Cliff swallows - one of many bird species protected under the Migratory Bird Treaty Act - have adapted to nesting and roosting on bridges. So Montana Department of Transportation biologists weren't too surprised to find abandoned swallow nests on two bridges nominated for rehabilitation - a Yellowstone River bridge in Park County and a Madison River bridge in Gallatin County. Before construction work began and before the swallows returned from their winter habitats, and in cooperation with the U.S. Fish and Wildlife Service, maintenance crews removed the empty nests. Using a pneumatic caulk-gun, they applied a gel made by Bird-X to all areas of the bridges frequented by cliff swallows. The non-toxic gel made the "landing strips" sticky, like Vaseline, and when the birds returned and approached the bridges, they flew on to new nesting and roosting spots. Once construction was completed and the gel residue removed, the swallows returned and once again colonized the two bridges.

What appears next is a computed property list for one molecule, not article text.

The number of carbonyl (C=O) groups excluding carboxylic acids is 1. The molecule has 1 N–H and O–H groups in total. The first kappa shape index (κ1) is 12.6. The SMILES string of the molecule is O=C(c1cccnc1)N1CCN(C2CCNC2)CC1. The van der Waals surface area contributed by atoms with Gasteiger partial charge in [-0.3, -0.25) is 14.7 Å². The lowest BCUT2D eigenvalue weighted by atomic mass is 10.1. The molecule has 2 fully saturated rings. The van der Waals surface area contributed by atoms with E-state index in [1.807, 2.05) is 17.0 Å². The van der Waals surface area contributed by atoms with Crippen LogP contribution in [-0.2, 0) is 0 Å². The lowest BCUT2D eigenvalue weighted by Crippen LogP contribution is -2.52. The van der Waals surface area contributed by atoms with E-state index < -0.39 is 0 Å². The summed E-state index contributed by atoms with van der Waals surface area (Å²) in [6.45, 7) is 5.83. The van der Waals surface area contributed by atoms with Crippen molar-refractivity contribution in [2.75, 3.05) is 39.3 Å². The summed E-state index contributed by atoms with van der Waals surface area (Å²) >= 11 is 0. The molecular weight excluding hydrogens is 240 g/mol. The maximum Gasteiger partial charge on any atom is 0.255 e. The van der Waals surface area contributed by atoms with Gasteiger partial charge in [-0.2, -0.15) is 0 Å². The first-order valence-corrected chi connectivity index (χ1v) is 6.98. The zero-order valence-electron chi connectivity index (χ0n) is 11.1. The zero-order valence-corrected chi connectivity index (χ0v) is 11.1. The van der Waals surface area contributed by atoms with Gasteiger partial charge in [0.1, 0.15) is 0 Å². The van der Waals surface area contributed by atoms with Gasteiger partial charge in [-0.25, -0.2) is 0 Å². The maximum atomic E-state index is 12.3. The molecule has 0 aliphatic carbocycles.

--Apr 25, 2003
|Montana Department of Transportation photo|
|Workers remove abandoned swallow nests from Carter's Bridge on Yellowstone River|